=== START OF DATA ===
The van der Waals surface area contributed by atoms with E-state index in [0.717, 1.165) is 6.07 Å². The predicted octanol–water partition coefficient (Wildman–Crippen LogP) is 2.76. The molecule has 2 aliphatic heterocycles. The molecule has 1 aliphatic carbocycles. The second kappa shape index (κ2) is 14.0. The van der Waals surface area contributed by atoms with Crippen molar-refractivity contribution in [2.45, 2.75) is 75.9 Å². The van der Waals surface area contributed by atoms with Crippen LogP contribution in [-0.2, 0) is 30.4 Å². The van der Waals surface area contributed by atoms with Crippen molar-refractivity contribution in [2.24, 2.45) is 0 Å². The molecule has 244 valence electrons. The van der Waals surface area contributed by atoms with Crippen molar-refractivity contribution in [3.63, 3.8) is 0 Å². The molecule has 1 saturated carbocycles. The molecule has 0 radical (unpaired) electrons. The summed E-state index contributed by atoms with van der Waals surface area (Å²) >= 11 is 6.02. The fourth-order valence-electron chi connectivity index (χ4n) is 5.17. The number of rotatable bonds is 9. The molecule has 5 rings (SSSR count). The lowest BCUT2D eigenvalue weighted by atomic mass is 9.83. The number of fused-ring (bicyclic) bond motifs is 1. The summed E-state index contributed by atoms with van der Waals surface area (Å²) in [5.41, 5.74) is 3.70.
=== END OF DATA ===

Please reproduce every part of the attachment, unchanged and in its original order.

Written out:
The van der Waals surface area contributed by atoms with E-state index in [0.717, 1.165) is 6.07 Å². The predicted octanol–water partition coefficient (Wildman–Crippen LogP) is 2.76. The molecule has 2 aliphatic heterocycles. The molecule has 1 aliphatic carbocycles. The second kappa shape index (κ2) is 14.0. The van der Waals surface area contributed by atoms with Crippen molar-refractivity contribution in [2.45, 2.75) is 75.9 Å². The van der Waals surface area contributed by atoms with Crippen LogP contribution in [-0.2, 0) is 30.4 Å². The van der Waals surface area contributed by atoms with Crippen molar-refractivity contribution in [2.24, 2.45) is 0 Å². The molecule has 244 valence electrons. The van der Waals surface area contributed by atoms with Crippen molar-refractivity contribution in [3.63, 3.8) is 0 Å². The molecule has 1 saturated carbocycles. The molecule has 0 radical (unpaired) electrons. The summed E-state index contributed by atoms with van der Waals surface area (Å²) >= 11 is 6.02. The fourth-order valence-electron chi connectivity index (χ4n) is 5.17. The number of rotatable bonds is 9. The molecule has 5 rings (SSSR count). The lowest BCUT2D eigenvalue weighted by atomic mass is 9.83. The number of fused-ring (bicyclic) bond motifs is 1. The summed E-state index contributed by atoms with van der Waals surface area (Å²) in [5.41, 5.74) is 3.70.